Women need to value themselves and their work potential by understanding their worth, negotiating for competitive salaries, and remaining aware of the longer-term effects of underemployment. “Your starting salary with an employer is typically the anchor to which future raises, bonuses, and promotions will be connected,” says Ward. Failing to negotiate (or know what the industry pays) may result in a significant loss of potential wages during your career.
2. Buckle down, and budget.
A budget, or spending plan, can provide a framework to track your expenses and accommodate your savings goals. Once you understand how and where you’re spending money, you can find opportunities to reduce expenses and increase your retirement savings.
3. Ditch the debt.
There are many reasons that women are contributing less to their 401(k)s than their male counterparts, but our research has shown that debt plays a role. Debt balances may affect women more harshly than men because their lower incomes may lead to higher debt-to-income ratios. If debt is getting in the way of you being able to save, target the real culprit first: high-interest credit card debt. Once that debt is paid off, then readdress your savings goals. Of course, keep making regular payments on lower-interest debt such as student loans or your mortgage.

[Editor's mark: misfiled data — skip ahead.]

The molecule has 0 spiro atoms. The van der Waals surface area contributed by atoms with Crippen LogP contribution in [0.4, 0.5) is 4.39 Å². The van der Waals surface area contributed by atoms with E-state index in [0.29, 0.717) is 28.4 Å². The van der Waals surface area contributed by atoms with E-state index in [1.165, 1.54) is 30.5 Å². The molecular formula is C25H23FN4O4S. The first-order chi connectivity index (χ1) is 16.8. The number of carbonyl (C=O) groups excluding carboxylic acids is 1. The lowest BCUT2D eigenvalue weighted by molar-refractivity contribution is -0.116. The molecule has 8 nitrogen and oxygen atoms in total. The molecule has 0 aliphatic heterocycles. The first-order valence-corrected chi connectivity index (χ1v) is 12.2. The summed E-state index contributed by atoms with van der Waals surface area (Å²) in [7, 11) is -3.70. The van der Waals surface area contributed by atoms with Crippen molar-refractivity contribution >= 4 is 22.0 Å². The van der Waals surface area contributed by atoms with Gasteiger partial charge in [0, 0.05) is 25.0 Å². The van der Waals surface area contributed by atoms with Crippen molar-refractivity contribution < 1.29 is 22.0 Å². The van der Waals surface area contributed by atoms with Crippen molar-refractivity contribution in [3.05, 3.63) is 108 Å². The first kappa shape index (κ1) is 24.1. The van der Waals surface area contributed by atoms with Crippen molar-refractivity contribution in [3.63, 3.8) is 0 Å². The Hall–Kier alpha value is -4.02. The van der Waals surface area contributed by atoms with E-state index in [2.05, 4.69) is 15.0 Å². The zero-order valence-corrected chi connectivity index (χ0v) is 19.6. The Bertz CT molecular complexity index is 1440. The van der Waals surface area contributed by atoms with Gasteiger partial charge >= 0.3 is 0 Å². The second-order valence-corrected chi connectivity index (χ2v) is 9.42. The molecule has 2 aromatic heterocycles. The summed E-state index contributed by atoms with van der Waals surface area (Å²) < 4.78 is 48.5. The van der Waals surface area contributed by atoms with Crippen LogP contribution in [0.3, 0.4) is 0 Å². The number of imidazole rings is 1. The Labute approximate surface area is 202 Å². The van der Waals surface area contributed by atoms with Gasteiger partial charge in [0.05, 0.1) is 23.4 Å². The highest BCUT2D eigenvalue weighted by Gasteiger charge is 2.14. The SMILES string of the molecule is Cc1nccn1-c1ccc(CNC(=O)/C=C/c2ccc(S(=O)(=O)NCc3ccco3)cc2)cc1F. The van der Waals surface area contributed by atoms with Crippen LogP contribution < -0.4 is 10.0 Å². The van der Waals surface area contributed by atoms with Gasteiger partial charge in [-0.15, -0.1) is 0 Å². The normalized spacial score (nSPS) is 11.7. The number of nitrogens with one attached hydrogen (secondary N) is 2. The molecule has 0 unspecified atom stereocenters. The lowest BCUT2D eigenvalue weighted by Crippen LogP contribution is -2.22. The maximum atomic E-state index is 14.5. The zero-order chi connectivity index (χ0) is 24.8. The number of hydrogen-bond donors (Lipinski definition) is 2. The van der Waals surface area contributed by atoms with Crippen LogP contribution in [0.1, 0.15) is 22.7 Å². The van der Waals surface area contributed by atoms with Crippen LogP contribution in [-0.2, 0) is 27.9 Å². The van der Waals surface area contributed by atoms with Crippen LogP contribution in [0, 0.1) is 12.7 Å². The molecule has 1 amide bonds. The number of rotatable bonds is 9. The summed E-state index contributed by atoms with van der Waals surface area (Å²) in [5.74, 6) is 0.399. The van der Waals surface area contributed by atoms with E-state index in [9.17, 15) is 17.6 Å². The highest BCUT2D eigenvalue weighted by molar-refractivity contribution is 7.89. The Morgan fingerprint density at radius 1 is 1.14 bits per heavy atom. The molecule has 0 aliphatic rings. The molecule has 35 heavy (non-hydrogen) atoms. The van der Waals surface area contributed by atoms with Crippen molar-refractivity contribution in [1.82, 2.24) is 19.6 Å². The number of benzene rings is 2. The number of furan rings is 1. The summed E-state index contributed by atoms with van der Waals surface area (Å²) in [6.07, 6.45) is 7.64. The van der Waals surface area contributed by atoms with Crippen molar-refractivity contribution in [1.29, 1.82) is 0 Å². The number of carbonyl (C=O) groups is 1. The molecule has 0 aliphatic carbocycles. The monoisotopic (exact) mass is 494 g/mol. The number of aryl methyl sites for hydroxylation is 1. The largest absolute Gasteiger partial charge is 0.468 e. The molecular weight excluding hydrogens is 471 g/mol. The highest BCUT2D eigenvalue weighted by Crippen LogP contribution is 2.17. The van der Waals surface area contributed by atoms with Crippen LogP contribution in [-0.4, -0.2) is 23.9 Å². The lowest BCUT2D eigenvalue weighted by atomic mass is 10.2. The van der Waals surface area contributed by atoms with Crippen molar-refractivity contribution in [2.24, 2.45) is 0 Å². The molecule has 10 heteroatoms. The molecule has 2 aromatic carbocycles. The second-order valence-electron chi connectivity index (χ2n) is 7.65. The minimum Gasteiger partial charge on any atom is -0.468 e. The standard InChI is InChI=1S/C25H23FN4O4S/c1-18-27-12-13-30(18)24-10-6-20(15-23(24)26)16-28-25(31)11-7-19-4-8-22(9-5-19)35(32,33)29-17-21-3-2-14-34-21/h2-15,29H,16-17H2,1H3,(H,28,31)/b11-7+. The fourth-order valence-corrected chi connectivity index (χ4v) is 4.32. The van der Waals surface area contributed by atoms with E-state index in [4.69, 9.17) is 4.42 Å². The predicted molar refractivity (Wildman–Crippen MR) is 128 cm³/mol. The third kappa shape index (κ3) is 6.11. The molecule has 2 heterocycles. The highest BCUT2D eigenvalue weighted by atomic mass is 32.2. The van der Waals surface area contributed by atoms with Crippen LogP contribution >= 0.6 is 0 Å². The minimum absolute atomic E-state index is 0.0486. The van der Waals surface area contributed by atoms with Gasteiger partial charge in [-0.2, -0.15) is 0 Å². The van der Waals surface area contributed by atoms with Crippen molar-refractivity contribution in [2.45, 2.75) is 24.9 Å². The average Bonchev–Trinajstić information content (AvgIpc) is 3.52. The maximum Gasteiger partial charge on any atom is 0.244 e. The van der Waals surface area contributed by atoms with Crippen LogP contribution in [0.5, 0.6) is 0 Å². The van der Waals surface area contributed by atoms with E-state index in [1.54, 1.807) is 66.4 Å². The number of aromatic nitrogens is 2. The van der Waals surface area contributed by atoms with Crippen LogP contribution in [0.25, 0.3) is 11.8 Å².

4. Have money on the side.
Start an emergency fund with $1,000, then work to increase it to an amount that can cover three to six months’ worth of expenses. You can use this for an unexpected bill or to get through an uncertain period without having to tap credit cards or borrow from your retirement savings.
5. Step up your savings rate.
If you have access to a workplace retirement plan, aim to save at least 15% of your salary, including any employer match. If 15% is too challenging, start at 6% and increase your contribution by two percentage points each year. Plans that offer automatic annual increases can make upping your contribution each year simple. “At a minimum, take advantage of any available company match,” says Ward. If you don’t have a workplace retirement plan, consider investing in a Traditional or Roth individual retirement account (IRA).
6. Prepare for life changes.